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Sarah Tawes, an independent 21 Century woman, awakens as the daughter of a Quaker in Revolutionary America. Her fight for her freedoms argues with the values she is forced to accept.
Silver Wolf, a Lenape brave, who in the process of avenging his father’s death becomes a wanted man, strives to reject the white woman forced into his life.
How can these two people, from cultures 180 degrees apart, accept the love that begins to grow? What will their future hold?
When Benjamin stopped the wagon a few feet from where Luke stood, the Lenape strode over. While Luke stared at the wagon filled with corn, Sarah let her eyes feast on him. He was nothing like the man she had seen last night at the inn--even his hairstyle had changed. If she were a Quaker lass from the Eighteenth Century, his clothing, or lack thereof, might have embarrassed her. She was glad she had no such inhibition and enjoyed viewing his bare chest. Although Sarah sensed Benjamin’s eyes on her, she refused to look in his direction, fearing the old gentleman would condemn her forthright manner. Instead, she continued to survey Luke Keenan.
He wore moccasins and a breechcloth held in place with a deerskin belt. Her gaze traveled down the length of his body. The strong muscles of his legs and especially of his upper thighs caught and held her attention. Above his slender waist, no clothing concealed his well-defined assets. His broad shoulders and smooth biceps proclaimed his masculinity and heightened his appeal. Black marks scarred his strong face, but in no way deterred from his good looks. Enjoying her perusal, she noted that his compelling, secretive eyes were still as she remembered them. He looked at her.
Having been caught examining him, she tried to cover her less than proper scrutiny by saying, “We heard what happened. Since we have extra provisions, father wanted to share our bounty with thee.” Although she tried, her attention returned to his head. Instead of the thick, black mane of hair, only a small, scalp lock remained. The new style suited him, yet she wondered, Why had he cut and shaved his head?
“We will pay,” Luke said, his eyes hard.
“Nay,” Benjamin replied. “In times of need, Friends give.”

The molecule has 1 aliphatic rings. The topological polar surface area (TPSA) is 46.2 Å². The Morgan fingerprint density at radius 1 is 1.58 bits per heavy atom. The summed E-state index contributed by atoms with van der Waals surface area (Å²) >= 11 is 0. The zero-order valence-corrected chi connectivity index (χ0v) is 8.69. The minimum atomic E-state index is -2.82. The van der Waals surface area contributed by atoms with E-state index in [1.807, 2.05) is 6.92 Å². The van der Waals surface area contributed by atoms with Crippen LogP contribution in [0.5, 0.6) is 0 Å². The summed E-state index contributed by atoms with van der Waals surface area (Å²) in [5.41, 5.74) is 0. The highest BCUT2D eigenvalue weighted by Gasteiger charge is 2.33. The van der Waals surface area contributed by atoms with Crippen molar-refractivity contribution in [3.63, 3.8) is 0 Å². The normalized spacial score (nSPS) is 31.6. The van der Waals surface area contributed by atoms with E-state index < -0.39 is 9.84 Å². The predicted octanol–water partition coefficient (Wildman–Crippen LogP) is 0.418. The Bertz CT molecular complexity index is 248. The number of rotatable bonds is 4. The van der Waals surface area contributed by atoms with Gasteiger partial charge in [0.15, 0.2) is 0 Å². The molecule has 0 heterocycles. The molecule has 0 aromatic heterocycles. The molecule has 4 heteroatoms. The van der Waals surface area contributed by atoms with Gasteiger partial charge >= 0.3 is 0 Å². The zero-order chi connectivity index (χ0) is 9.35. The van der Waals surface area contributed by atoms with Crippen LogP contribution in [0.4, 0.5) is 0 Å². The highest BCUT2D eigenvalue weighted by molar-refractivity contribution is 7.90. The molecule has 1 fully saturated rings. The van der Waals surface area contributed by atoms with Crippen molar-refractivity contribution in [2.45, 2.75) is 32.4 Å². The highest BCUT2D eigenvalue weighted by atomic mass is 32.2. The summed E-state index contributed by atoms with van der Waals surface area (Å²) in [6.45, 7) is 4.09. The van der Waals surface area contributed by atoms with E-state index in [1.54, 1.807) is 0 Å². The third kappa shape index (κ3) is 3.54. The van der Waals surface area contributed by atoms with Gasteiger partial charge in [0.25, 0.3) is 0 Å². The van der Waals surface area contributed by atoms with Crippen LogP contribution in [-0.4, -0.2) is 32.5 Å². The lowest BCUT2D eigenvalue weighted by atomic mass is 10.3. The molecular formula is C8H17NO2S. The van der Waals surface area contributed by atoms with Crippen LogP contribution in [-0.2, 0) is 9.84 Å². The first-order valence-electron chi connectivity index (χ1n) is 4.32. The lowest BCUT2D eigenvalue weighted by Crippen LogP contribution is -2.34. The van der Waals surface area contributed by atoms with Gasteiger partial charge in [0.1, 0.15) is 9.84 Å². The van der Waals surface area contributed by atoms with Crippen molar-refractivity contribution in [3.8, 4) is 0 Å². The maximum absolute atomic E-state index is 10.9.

“I am not a member of your society,” Luke countered.
“Thou and thy people are children of God.”
“Even if we call God, Kitanitowet?”
“Names mean nothing to God,” Benjamin responded, “only our acts.”
Luke hesitated. He looked from Benjamin to Sarah, then to the wagonload of corn. After a moment of hesitation, he said, “I accept your gift for my people. Now, I am in your debt. If you need me or any Lenape, simply ask and we will fulfill your request.”
“That is not necessary,” Benjamin said, as Sarah climbed down off the seat.
“For my people and myself it is.” He signaled to three young lads who had drawn near. “Unload the cart and take care of the horses.” The boys led the wagon near the fenced-in meadow and began working.
A same white-haired Lenape that Sarah had seen earlier approached. The deerskin jacket and matching leggings almost matched the color of his complexion. His face announced his kinship with Luke, only their ages and Luke’s lighter skin differed.
“XhanXhan,” Luke said, “may I present Benjamin Stone and his daughter Sarah? I broke my journey at their tavern last evening.”
The older man’s pitch black eyes closed momentarily as if acknowledging them. Age lines crossed his chestnut colored face, enhancing his regal status.
“Benjamin Stone, Sarah Stone,” Luke continued, “White Owl, my grandfather. They have brought a gift, XhanXhan.” He motioned toward the wagon.
“We appreciate your generosity and your coming,” White Owl said. “Since the hour grows late, will you join our feast and stay the night?”
Before Benjamin could answer and possibly refuse, Sarah said, “We will be honored.”
White Owl glanced at her, and then looked to her father for confirmation.
Benjamin smiled. “As my daughter has said, we are pleased to accept thy generosity.”
“Silver Wolf will act as your host. He will explain our ceremony.”
Janet loved reading and telling stories. Her sisters teased that she didn’t know truth from fiction, perhaps that’s why she enjoys creating characters and writing. As a librarian, with a major in history, she combined her interests to add depth to her historical fiction.
Memories: “Janet Cooper’s book will sweep you away to a hero and heroine whose love refuses to be halted by war, by their families and even by time itself.” Jo Ann Ferguson, historical romance writer.
Book Publisher: Wings e Press
No. of Pages: 312
Paper Weight (lb): 13.0
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